The Welfare Poets
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The Welfare Poets

Band World Hip Hop


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"The Welfare Poets: Defrocking the Empire by Aurora Flores"

"Most rappers deal with the subliminal wanna be criminals. For them being unoriginal is habitual. But our lyrics are clinical, can be a vehicle to cleanse the spiritual, apprehend the one-dimensional..."

-Ray Ramirez

An African adage says the job of a poet is to expose the king in his nakedness. The Welfare Poets expose global contradictions to reveal their history in the world.

These 21st-century griots embrace their axiom as their shield of cultural identity, seamlessly weaving Hip-Hop, Plena, Salsa and Bomba into their form of radical poet activism and social education.

The '50s gave us the beatniks, who fused rhyming radical reason with bongo beats. The '60s produced The Last Poets, who hit us up with words backed by congas thumping in the streets. Nuyorican poets gave the '70s a whipping. In the '80s, musical poets busted rhymes, swapping instruments for turntables, while in the '90s the form was co-opted, turning socially conscious rappers into commercial violators.

Armed with their first Cd, Project Blues, Ray Ramirez and Hector Luis Rivera take the stage with the burning rage of the educated poor. The two young poet warriors found each other, and enlightenment, inside the ivy-covered walls of Cornell University in the early 90's. Student activism, history, theater and prose proved more engaging for Ramirez than his engineering scholarship. The two friends soon started writing poems for the school newspaper, and quickly began receiving to recite at other campuses.

"As Puerto Ricans born in the U.S., our goal is to reclaim our culture through the Hip-Hop that we helped to create, while reclaiming the Salsa music of our parents," explains Ramirez, whose poem, "The Shadow of Death." is a concise history of Puerto Rico seen through the eyes of this barrio boy:

"Yet, sadly, we fear the price of freedom and would rather pay the cost of slavery. Yes, we rather be cowards than walk through the shadow of death with bravery. And it is a tragedy when you look at our history, for over five hundred years we have had no control over our identity, over our destiny."

"We also play the protest musical genre of Plena and Bomba, mixing it up with rap to show that they are both part of the same musical tree." says Rivera, who hails from the South Bronx and taps his poetry with machine-gun rapidity, proclaiming. "In the inner city, s--- ain't pretty."

Dahu Ala, the elder poet from the same housing project as Ramirez, rounds out the lyrical triumvirate while playing trumpet in this culturally, racially and intergenerationally diverse group of urban rhymesters. Having lived through the civil rights movement and incarceration, Ala keeps it real, composing lyrics and music that lob words wrapped in stones at the system in a funky, R&B style that sums up the message of these urban rebels with a cause:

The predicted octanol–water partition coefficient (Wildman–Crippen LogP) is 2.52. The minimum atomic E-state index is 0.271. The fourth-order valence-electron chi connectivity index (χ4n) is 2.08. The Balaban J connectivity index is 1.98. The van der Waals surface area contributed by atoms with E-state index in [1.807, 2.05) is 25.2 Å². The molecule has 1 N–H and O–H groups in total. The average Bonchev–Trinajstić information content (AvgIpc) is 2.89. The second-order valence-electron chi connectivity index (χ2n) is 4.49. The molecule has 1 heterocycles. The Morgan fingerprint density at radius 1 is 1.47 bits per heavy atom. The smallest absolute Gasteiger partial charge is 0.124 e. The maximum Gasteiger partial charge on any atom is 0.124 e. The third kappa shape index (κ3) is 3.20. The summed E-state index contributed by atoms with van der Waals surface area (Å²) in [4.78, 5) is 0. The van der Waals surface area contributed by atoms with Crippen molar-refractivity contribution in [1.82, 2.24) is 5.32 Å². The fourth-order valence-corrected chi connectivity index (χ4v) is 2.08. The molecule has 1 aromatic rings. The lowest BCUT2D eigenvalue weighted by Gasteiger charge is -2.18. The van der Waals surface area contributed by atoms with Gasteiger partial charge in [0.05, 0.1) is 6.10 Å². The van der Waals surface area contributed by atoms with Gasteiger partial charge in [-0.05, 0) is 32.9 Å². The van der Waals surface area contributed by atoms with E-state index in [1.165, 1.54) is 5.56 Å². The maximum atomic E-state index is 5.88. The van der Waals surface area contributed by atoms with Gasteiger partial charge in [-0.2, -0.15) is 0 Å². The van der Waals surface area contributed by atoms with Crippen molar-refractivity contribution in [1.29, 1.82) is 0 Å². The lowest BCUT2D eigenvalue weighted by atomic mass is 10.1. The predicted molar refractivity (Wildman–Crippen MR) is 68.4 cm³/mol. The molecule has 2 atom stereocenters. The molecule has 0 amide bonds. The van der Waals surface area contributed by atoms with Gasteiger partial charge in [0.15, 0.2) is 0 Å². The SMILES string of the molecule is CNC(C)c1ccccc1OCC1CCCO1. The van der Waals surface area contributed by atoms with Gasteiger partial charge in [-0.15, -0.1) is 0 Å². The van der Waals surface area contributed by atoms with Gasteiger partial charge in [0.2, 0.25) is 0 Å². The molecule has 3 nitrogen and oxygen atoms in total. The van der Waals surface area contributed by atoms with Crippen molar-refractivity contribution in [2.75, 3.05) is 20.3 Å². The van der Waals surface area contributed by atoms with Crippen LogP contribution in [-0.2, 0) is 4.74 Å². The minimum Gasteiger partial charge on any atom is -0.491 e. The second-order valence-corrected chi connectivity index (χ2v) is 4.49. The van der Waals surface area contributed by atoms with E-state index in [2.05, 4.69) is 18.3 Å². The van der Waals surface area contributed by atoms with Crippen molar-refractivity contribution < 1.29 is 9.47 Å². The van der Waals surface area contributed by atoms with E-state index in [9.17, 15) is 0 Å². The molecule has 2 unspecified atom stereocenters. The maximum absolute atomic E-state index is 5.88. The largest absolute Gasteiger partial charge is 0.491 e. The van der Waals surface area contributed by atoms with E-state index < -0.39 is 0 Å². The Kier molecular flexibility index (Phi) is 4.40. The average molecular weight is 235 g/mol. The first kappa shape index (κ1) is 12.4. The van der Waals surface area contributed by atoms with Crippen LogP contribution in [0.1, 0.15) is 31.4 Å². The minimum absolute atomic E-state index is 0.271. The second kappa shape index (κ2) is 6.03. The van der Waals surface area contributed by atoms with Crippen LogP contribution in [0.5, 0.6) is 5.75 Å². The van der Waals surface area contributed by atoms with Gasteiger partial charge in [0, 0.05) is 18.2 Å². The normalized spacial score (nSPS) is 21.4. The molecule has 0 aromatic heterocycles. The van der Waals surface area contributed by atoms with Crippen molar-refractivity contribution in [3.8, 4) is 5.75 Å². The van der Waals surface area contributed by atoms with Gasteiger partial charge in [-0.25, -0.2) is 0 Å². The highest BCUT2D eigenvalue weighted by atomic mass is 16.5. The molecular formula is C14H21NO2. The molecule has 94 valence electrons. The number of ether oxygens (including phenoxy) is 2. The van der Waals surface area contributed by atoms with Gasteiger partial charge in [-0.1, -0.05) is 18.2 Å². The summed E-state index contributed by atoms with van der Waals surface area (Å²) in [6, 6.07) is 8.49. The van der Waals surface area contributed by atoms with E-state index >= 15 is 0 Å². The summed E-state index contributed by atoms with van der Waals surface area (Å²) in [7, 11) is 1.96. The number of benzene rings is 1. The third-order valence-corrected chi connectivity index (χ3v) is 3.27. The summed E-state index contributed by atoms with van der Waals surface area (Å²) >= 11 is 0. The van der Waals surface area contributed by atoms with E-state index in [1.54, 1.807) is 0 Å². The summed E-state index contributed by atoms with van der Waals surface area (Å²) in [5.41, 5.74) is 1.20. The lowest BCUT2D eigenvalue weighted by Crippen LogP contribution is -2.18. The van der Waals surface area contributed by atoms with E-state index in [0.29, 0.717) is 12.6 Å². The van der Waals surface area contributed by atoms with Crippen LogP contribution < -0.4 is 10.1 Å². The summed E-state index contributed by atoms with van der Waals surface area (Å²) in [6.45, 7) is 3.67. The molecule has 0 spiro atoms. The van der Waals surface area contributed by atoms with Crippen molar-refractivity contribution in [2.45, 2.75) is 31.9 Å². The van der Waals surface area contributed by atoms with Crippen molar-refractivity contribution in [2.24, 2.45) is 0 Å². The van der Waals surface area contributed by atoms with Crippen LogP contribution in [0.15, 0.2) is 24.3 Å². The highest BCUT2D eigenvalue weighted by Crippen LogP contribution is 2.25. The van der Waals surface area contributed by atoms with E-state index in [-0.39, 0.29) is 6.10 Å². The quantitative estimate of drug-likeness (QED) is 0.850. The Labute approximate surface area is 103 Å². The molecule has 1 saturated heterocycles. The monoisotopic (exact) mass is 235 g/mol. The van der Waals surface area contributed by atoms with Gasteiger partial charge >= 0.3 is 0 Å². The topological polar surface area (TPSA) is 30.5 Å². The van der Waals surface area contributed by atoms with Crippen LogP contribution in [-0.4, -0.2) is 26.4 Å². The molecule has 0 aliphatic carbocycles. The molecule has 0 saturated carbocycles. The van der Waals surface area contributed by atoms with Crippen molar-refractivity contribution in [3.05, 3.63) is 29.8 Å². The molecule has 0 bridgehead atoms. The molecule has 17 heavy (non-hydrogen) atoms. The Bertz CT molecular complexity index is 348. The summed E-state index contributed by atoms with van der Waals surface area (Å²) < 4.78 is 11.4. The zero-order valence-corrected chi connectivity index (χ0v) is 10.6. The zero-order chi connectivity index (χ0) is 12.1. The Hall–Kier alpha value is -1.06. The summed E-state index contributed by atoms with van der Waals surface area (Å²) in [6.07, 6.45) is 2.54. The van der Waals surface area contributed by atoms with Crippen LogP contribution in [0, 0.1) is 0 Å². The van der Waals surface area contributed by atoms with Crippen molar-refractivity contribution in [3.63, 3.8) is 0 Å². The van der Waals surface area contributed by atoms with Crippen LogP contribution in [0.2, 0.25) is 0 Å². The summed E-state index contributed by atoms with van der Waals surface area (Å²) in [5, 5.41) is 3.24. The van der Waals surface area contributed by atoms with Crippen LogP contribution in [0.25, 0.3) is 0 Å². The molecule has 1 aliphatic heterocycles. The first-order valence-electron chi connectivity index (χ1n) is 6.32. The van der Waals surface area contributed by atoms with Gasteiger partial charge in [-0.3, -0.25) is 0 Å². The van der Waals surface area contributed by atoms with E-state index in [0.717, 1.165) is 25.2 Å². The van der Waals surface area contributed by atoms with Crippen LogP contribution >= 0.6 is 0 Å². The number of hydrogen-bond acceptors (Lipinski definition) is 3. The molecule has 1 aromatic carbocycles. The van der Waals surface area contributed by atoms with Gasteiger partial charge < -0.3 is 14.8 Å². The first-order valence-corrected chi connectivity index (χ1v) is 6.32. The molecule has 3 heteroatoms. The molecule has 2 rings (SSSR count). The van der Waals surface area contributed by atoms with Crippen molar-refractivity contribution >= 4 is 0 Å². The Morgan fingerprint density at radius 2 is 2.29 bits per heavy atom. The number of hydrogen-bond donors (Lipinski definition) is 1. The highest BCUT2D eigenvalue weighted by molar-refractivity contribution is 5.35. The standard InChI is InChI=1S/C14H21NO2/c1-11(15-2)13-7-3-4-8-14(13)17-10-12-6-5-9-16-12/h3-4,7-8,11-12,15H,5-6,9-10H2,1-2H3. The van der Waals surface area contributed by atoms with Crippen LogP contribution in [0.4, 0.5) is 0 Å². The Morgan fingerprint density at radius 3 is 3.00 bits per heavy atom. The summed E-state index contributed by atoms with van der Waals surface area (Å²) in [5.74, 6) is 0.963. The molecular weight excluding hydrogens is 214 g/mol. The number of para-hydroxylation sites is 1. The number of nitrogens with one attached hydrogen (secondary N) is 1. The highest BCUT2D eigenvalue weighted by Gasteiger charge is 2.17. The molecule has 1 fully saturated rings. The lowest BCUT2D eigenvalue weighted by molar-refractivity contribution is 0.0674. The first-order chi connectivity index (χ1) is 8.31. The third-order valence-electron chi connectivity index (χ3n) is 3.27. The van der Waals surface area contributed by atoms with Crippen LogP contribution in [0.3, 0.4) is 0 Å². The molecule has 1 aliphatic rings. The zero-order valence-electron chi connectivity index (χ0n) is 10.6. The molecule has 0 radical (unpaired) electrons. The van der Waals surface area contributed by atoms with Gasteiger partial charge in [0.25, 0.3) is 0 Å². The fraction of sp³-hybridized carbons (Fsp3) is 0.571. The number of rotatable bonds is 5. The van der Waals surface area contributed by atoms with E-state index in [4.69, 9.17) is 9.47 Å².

"You know Africa never really did s--- to you. She blessed you, nurtured you, she made you anew, she showed you civility and showed you what to do. So from the womb of my ancestor's tomb, I'd like to cast this here spell on you. Your racist government will cease to exist. Then nature itself is gonna put an end to your s---."

Influenced by the power of Pedro Pietri's rhyming style, The Welfare Poets point to The Last Poets and writer Piri Thomas as a source of inspiration. Conducting workshops in schools and other institutions, says Rivera. "We listen to the young people and stay connected to the community." What's hot with young people these days, are rappers like Tego Calderon and 50 Cent.

"But we try to help young people understand that although rappers like these have a lot of talent," says Ramirez, "they only use it to benefit themselves."

When faced with the question of why misogynistic lyrics predominate in much of the rap genre, Ramirez reasons that the U.S. popular culture is a sexist one.

"It's the hottest selling popular culture globally, but it's co=opted completely, and it's a big, mega moneymaker. Objectifying women is what makes a lot of money in this country... from selling cars to selling soda. So they keep the sickness going."

Their music is deep and funky, if somewhat loose and free form, resounding with a hint of Gil Scott Heron, a sprinkling of Curtis Mayfield and un chîn de Santana. It grooves in a way that gives you chills, like when you hear the chorus in the song "One Two": If the cops take one, we must take two - the police are the biblical beast in blue."

"Our logo is a double-sided axe, bearing African colors facing the Lares flag of independence." Rivera explains. The symbol hangs from their necks as evidence of their roots and tenacity. The group's name plays on the word "welfare," using the spanish vernacular (wélfanos) to refer to themselves and Puerto Ricans at large as orphans of the U.S. state. Tight and intelligent, The Welfare Poets' mixture of Salsa and Soul goes beyond Fat Joe's chant of "Puerto Rico-Whoa!" They check it with reality when they follow with: "Puerto Rico is a colony of the 21st century."

- New York Daily News: Viva New York


"Sak Pasé" is the first single from the newly released album "Rhymes for Treason".

Sak Pasé